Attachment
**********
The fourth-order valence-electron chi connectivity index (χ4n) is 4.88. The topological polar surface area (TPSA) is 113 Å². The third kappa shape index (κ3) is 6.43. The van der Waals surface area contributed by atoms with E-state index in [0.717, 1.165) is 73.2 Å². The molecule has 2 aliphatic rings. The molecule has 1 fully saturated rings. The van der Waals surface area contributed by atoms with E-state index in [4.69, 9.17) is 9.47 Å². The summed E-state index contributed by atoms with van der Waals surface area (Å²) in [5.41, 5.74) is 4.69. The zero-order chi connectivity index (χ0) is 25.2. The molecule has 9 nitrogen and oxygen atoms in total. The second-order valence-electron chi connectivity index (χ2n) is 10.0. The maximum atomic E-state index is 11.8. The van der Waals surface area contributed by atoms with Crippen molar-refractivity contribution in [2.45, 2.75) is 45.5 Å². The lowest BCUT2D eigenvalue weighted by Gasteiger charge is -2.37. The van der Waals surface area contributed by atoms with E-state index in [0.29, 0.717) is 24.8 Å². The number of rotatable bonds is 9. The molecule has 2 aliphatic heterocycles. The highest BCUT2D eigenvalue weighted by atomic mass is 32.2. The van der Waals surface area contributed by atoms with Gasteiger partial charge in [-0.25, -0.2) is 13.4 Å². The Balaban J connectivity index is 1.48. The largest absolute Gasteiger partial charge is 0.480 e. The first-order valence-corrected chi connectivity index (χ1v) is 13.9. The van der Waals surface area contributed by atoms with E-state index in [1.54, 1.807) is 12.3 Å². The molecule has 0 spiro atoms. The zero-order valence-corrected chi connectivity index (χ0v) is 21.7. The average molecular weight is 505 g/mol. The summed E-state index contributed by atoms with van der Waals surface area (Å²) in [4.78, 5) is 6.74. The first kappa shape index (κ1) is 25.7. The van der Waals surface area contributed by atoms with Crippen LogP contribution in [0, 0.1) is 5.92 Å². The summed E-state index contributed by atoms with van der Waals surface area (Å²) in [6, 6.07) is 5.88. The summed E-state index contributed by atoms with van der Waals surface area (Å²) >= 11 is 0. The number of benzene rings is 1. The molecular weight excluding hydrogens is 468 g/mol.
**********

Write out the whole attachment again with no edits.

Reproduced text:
The fourth-order valence-electron chi connectivity index (χ4n) is 4.88. The topological polar surface area (TPSA) is 113 Å². The third kappa shape index (κ3) is 6.43. The van der Waals surface area contributed by atoms with E-state index in [0.717, 1.165) is 73.2 Å². The molecule has 2 aliphatic rings. The molecule has 1 fully saturated rings. The van der Waals surface area contributed by atoms with E-state index in [4.69, 9.17) is 9.47 Å². The summed E-state index contributed by atoms with van der Waals surface area (Å²) in [5.41, 5.74) is 4.69. The zero-order chi connectivity index (χ0) is 25.2. The molecule has 9 nitrogen and oxygen atoms in total. The second-order valence-electron chi connectivity index (χ2n) is 10.0. The maximum atomic E-state index is 11.8. The van der Waals surface area contributed by atoms with Crippen molar-refractivity contribution in [2.45, 2.75) is 45.5 Å². The lowest BCUT2D eigenvalue weighted by Gasteiger charge is -2.37. The van der Waals surface area contributed by atoms with E-state index in [0.29, 0.717) is 24.8 Å². The number of rotatable bonds is 9. The molecule has 2 aliphatic heterocycles. The highest BCUT2D eigenvalue weighted by atomic mass is 32.2. The van der Waals surface area contributed by atoms with Gasteiger partial charge in [-0.25, -0.2) is 13.4 Å². The Balaban J connectivity index is 1.48. The largest absolute Gasteiger partial charge is 0.480 e. The first-order valence-corrected chi connectivity index (χ1v) is 13.9. The van der Waals surface area contributed by atoms with E-state index in [1.54, 1.807) is 12.3 Å². The molecule has 0 spiro atoms. The zero-order valence-corrected chi connectivity index (χ0v) is 21.7. The average molecular weight is 505 g/mol. The summed E-state index contributed by atoms with van der Waals surface area (Å²) in [4.78, 5) is 6.74. The first kappa shape index (κ1) is 25.7. The van der Waals surface area contributed by atoms with Crippen LogP contribution in [0, 0.1) is 5.92 Å². The summed E-state index contributed by atoms with van der Waals surface area (Å²) in [6, 6.07) is 5.88. The summed E-state index contributed by atoms with van der Waals surface area (Å²) >= 11 is 0. The number of benzene rings is 1. The molecular weight excluding hydrogens is 468 g/mol.